|Note: All quotes on this page are derived from letters in the St. Mary's archival records.|
Archbishop Sinnott was born in Prince Edward Island in 1877 to a family of Irish descent. He was very well educated and rose quickly in ecclesiastical honours. Ordained in 1900, he became secretary to the Apostolic Delegation to Canada in 1903. He was named a monsignor and made Private Chamberlain to Pope Pius X in 1907 and was only 38 when he was named archbishop. He obviously knew the situation between Winnipeg and St. Boniface, in view of his role as secretary to the Apostolic Delegation, and may well have suggested the division into two archdioceses as a way to minimize the French-Irish disagreements.
Sinnott found his first years as archbishop very challenging. Two related problems created the difficulties he faced. The first was St. Mary's huge debt; the second was the transfer of St. Mary's from the Oblates to the new archdiocese. Because of these problems, Sinnott did not officially announce that St. Mary's would become his cathedral until late 1918.
In September 1918, Sinnott had written to Rome regarding his planned appeal to his fellow North American bishops for financial help. He also asked the Holy See if it might be able to "exercise some influence" on St. Mary's Dutch creditors.
In the same letter, he also wrote regarding his relationship with the Oblates. "I verily believe that they should shoulder a large part of the debt.... If I am obliged to take over St. Mary's parish and to take upon myself the worries...of paying off of such a colossal load, I shall ask permission to lay the whole situation before the Holy See and request a decision upon this matter."
Sinnott summarized conditions as he saw them in his 1919 letter to the American bishops: "The conditions I found here on coming to take charge [of the new archdiocese] were indeed appalling...the only church at all suited [to be cathedral]...I found burdened with a debt amounting almost to $500,000. The church was in charge of the Oblate Fathers...and quite apart from a natural disinclination to dislodge them from a parish which they had founded almost 50 years ago, I hesitated to assume a liability that was crushing in its immensity. I waited for two years. The situation, instead of improving, grew worse and finally...reached the civil courts. Before imminent bankruptcy, and to save the honour of the Church, I felt I had to act, and the only way I could get creditors to discontinue proceedings was to promise to take over the church myself...at the beginning of December 1918."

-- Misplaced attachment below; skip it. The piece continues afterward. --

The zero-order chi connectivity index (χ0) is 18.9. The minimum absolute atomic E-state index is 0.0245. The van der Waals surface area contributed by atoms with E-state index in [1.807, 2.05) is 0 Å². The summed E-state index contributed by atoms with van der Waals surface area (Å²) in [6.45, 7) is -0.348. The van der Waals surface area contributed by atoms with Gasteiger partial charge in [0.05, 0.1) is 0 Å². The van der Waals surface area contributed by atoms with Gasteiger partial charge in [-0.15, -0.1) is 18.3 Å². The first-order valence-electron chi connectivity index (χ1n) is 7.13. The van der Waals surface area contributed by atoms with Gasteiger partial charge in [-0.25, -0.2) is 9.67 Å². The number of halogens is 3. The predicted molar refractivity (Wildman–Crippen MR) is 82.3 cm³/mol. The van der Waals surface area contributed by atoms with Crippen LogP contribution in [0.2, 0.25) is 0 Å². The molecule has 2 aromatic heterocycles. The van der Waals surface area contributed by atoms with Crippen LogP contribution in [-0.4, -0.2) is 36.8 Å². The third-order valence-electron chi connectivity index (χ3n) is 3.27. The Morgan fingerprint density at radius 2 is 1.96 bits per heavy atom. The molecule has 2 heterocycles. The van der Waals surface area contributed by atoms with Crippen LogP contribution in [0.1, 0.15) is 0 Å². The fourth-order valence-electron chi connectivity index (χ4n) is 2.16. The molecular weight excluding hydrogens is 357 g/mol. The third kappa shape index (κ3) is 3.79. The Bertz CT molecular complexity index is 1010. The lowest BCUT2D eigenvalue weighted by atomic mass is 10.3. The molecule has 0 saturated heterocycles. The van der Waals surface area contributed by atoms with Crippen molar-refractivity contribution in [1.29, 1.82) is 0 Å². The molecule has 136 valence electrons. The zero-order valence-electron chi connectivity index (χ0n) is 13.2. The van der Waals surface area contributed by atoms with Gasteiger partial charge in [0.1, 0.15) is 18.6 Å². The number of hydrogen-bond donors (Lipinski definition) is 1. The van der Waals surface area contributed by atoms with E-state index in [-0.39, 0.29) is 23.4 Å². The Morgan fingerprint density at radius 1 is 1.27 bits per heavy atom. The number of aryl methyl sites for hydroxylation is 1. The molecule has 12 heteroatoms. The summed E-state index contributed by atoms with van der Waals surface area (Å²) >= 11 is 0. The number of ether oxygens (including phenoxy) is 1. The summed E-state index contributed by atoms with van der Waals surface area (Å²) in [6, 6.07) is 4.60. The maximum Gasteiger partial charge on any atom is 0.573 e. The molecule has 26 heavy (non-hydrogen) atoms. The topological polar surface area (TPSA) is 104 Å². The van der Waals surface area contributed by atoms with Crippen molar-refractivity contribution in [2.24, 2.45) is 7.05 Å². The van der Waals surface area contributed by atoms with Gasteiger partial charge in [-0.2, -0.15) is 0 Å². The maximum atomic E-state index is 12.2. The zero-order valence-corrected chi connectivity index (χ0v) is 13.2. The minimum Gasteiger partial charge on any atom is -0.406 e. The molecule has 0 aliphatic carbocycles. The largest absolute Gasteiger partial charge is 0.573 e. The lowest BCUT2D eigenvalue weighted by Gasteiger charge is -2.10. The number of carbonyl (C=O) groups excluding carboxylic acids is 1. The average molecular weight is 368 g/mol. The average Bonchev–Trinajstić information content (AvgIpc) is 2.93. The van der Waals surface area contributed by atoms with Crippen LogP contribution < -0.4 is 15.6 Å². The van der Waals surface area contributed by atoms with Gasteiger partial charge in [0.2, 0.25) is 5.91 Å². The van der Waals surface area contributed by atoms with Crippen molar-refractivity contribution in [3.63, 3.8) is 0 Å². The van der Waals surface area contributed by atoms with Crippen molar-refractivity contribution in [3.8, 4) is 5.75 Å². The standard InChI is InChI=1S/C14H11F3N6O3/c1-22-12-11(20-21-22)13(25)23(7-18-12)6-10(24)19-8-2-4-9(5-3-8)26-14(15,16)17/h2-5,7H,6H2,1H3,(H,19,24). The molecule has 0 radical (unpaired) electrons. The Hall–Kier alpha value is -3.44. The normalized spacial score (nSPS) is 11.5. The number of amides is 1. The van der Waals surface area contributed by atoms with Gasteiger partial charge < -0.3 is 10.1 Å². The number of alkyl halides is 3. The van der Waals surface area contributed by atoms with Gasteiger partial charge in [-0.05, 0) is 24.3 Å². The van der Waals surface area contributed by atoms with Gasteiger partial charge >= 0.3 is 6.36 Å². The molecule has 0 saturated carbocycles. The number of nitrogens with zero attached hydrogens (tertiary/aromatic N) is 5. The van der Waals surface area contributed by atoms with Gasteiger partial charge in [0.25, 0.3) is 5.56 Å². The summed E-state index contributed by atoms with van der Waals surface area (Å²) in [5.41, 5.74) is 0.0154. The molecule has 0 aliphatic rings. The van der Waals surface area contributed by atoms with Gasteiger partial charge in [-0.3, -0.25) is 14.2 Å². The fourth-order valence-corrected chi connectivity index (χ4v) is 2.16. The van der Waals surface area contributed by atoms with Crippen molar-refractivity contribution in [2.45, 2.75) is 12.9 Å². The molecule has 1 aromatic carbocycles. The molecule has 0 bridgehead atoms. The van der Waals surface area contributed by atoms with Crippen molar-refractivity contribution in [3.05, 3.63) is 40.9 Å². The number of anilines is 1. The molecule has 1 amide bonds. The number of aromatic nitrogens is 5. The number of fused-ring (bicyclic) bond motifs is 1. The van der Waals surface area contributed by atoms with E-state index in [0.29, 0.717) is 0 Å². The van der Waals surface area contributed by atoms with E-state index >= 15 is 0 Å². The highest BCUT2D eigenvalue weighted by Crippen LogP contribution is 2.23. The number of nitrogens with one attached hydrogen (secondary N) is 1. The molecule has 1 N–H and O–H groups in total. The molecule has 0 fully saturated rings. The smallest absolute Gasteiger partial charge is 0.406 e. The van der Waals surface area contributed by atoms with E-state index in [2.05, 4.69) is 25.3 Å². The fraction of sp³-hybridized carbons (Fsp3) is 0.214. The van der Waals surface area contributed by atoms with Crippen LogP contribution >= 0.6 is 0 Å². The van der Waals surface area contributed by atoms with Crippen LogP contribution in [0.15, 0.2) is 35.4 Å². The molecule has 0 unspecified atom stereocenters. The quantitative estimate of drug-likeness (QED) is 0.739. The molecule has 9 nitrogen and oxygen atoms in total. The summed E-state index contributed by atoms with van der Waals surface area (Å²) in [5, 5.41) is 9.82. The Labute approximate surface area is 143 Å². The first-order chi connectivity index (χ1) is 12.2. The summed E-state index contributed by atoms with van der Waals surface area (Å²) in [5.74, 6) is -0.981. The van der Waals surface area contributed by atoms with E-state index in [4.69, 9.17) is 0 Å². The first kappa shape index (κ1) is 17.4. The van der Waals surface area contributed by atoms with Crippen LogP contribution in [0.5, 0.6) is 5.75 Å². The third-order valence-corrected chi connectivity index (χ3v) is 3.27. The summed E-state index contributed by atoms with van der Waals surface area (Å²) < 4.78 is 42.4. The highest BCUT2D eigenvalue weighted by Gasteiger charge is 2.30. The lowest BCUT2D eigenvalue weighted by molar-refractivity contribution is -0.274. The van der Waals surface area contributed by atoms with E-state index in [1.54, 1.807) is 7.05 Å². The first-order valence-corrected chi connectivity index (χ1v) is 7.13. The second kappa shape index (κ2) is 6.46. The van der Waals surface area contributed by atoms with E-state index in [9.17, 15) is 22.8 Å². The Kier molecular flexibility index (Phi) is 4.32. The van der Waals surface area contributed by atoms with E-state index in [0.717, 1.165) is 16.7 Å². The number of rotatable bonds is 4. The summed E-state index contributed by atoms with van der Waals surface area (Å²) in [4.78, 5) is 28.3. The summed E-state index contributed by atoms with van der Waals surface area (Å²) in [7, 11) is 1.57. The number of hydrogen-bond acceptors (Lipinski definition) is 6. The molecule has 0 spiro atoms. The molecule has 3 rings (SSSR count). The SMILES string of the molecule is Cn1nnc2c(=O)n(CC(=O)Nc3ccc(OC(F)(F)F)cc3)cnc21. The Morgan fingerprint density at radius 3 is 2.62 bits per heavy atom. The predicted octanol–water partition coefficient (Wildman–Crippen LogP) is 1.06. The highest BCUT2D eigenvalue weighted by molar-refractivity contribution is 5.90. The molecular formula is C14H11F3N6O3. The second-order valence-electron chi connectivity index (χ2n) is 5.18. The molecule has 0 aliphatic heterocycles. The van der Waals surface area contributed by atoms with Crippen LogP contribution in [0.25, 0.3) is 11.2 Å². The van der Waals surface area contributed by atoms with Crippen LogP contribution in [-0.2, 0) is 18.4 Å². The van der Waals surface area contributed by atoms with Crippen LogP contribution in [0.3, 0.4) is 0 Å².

Because of their unhappiness about leaving St. Mary's, the Oblate order entered a case against Sinnott in Rome in 1919. Sinnott and Reverend H. Lacoste, an Oblate whom Sinnott addressed as "my old and very dear friend", attempted to broker an agreement which would satisfy both sides.
On August 4, 1919, Sinnott wrote to Lacoste, "I have no desire to make out a case in an ecclesiastical court against them...I prefer a solution that would be helpful and at the same time promote unity and concord...I never had any intention of fastening upon the Oblate Fathers half of the enormous debt...I should be content with very much less." [from letters in St. Mary's Cathedral Archival Records]
He went on to propose that the Oblates return two pieces of land to the parish and that they also provide $50,000 towards the debt repayment. In exchange, Sinnott would grant the Oblates the parishes of St. Joseph's and Sacré Coeur in perpetuity.
In 1922, the Oblate Provincial wrote to Sinnott to say that he wished to comply regarding "the fulfillment of the obligations imposed on us by the Holy See" as quickly as possible.
While these issues were going on, the parish suffered another financial blow in 1919. On St. Patrick's Day a fire did $30,000 damage to the church. Insurance money allowed repairs to be made.
In 1920, Father (later Monsignor) Thomas Morton arrived from England. He was rector of St. Mary's until his retirement in 1934. Camp Morton, on land purchased in 1920 for an archdiocesan summer camp on the shore of Lake Winnipeg, was named for him.
Sinnott was a tireless worker during his years as archbishop. He traveled so extensively throughout the archdiocese that he earned the nickname "Wanderer for Christ". He was also responsible for founding one college, 90 churches, 7 hospitals, and 3 orphanages. The college was St. Paul's, founded in 1926 as a high school for boys. It became affiliated with the University of Manitoba in 1931, and the Jesuits took over its ownership in 1932.
In 1944, Pope Pius XII named Most Reverend Gerald Murray, C.Ss.R, D.D., bishop of Saskatoon, as Sinnott's coadjutor. Despite the fact that he was 67 years old and had been archbishop for 27 years, Sinnott did not wish to retire. Murray, therefore, worked out of St. Ignatius Church until his death in 1951.